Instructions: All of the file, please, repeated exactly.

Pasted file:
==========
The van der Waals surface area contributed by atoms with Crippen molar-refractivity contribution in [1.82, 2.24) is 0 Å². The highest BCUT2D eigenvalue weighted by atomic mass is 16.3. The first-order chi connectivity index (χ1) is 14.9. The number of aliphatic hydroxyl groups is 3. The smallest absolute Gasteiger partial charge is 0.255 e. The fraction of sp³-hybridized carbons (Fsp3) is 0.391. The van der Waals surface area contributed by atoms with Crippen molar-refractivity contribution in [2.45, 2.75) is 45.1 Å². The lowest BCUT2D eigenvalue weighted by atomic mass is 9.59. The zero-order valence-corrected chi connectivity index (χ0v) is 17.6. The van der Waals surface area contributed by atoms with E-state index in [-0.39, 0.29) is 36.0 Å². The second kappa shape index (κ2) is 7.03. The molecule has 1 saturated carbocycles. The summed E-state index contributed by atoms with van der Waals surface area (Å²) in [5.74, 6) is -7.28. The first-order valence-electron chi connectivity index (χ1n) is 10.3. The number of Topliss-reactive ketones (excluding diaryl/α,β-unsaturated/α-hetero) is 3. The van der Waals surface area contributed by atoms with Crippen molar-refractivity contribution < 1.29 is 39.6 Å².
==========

The van der Waals surface area contributed by atoms with Crippen molar-refractivity contribution in [1.82, 2.24) is 0 Å². The highest BCUT2D eigenvalue weighted by atomic mass is 16.3. The first-order chi connectivity index (χ1) is 14.9. The number of aliphatic hydroxyl groups is 3. The smallest absolute Gasteiger partial charge is 0.255 e. The fraction of sp³-hybridized carbons (Fsp3) is 0.391. The van der Waals surface area contributed by atoms with Crippen molar-refractivity contribution in [2.45, 2.75) is 45.1 Å². The lowest BCUT2D eigenvalue weighted by atomic mass is 9.59. The zero-order valence-corrected chi connectivity index (χ0v) is 17.6. The van der Waals surface area contributed by atoms with E-state index in [-0.39, 0.29) is 36.0 Å². The second kappa shape index (κ2) is 7.03. The molecule has 1 saturated carbocycles. The summed E-state index contributed by atoms with van der Waals surface area (Å²) in [5.74, 6) is -7.28. The first-order valence-electron chi connectivity index (χ1n) is 10.3. The number of Topliss-reactive ketones (excluding diaryl/α,β-unsaturated/α-hetero) is 3. The van der Waals surface area contributed by atoms with Crippen molar-refractivity contribution < 1.29 is 39.6 Å².